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The University of Birmingham has extended its partnership with the JRC.

The University of Birmingham has extended its partnership with the European Commission’s science and knowledge service which provides independent scientific advice and support to European Union policymakers.

The University has held a Collaboration Agreement with the Joint Research Centre (JRC) since 2014 covering a growing range of research areas including engineering and physical sciences, medical, life and environmental sciences, and social sciences.

Signing the extension allows Birmingham and the JRC to continue with a range of joint activity including staff and student placements, visits and workshops, training programmes, seminars, summer schools and guest lectures.

The partnership focusses on a number of key research themes including:

  • Energy (renewable cooling) – Professor Toby Peters
  • Environmental ‘omics’ (precision toxicology) – Professors John Colbourne and Mark Viant
  • Vehicle emissions (connected, cooperative and automated mobility) – Professor Hongming Xu
  • Characterization of nanomaterials (characterization of nanomaterials properties and behaviour for health and safety applications) – Professors Eugenia Valsami-Jones and Iseult Lynch
  • Microplastics (in relation to human health and environment) – Professors Eugenia Valsami-Jones and Iseult Lynch
  • Urban change (global R&D and innovation networks and industrial dynamics) – Professor Lisa de Propris and Dr Paulina Ramirez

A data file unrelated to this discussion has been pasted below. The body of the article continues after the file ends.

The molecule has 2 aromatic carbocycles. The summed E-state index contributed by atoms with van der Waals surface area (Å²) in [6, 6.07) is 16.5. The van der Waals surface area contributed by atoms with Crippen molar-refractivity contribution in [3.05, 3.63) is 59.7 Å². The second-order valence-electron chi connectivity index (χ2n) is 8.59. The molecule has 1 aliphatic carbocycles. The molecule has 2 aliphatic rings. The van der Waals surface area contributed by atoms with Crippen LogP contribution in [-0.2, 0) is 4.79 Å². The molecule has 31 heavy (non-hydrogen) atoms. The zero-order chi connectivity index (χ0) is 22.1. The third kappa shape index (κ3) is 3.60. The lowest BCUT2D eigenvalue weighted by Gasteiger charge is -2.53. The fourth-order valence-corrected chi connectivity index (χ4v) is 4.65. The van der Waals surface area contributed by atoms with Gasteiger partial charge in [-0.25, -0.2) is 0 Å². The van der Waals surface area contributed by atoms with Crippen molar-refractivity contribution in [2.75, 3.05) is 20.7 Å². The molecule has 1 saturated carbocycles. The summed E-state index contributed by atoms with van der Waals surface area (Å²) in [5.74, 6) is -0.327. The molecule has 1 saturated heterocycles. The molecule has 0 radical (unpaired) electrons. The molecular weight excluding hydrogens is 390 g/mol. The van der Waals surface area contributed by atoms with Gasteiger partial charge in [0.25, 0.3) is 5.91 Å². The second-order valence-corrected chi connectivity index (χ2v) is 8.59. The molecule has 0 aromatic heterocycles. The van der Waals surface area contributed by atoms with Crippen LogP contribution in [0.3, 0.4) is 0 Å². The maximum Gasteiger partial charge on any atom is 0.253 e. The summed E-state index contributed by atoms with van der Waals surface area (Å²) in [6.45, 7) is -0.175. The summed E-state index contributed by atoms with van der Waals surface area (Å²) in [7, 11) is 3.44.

• Urban Change (urban and regional development and environmental challenges) – Dr Lauren Andres

University of Birmingham Vice-Chancellor Professor Sir David Eastwood commented: “The University of Birmingham is the original global ‘civic’ university and we are committed to nurturing and valuing our European partnerships. We understand from the JRC that their agreement with Birmingham is one of the most vibrant of their university collaborations.

“Through interactions between researchers, our collaboration reinforces the JRC’s scientific excellence and knowledge, whilst allowing the European Commission to support policy making decisions with evidence gained through stronger technical and scientific support.

“Renewing our collaboration with the JRC provides a stronger impact for our research in relation to EU policy making. It also allows us to continue access to first-class research facilities, as well as European and international researchers – strengthening Birmingham’s role in collaborative applications for EU and UK research bids.”

  • The University of Birmingham is ranked amongst the world’s top 100 institutions, its work brings people from across the world to Birmingham, including researchers and teachers and more than 6,500 international students from over 150 countries.
  • The JRC is the European Commission’s science and knowledge service, employing scientists to carry out research in order to provide independent scientific advice and support to EU policy through its five research centres across Europe (Petten, Geel, Seville, Ispra, Karlsruhe).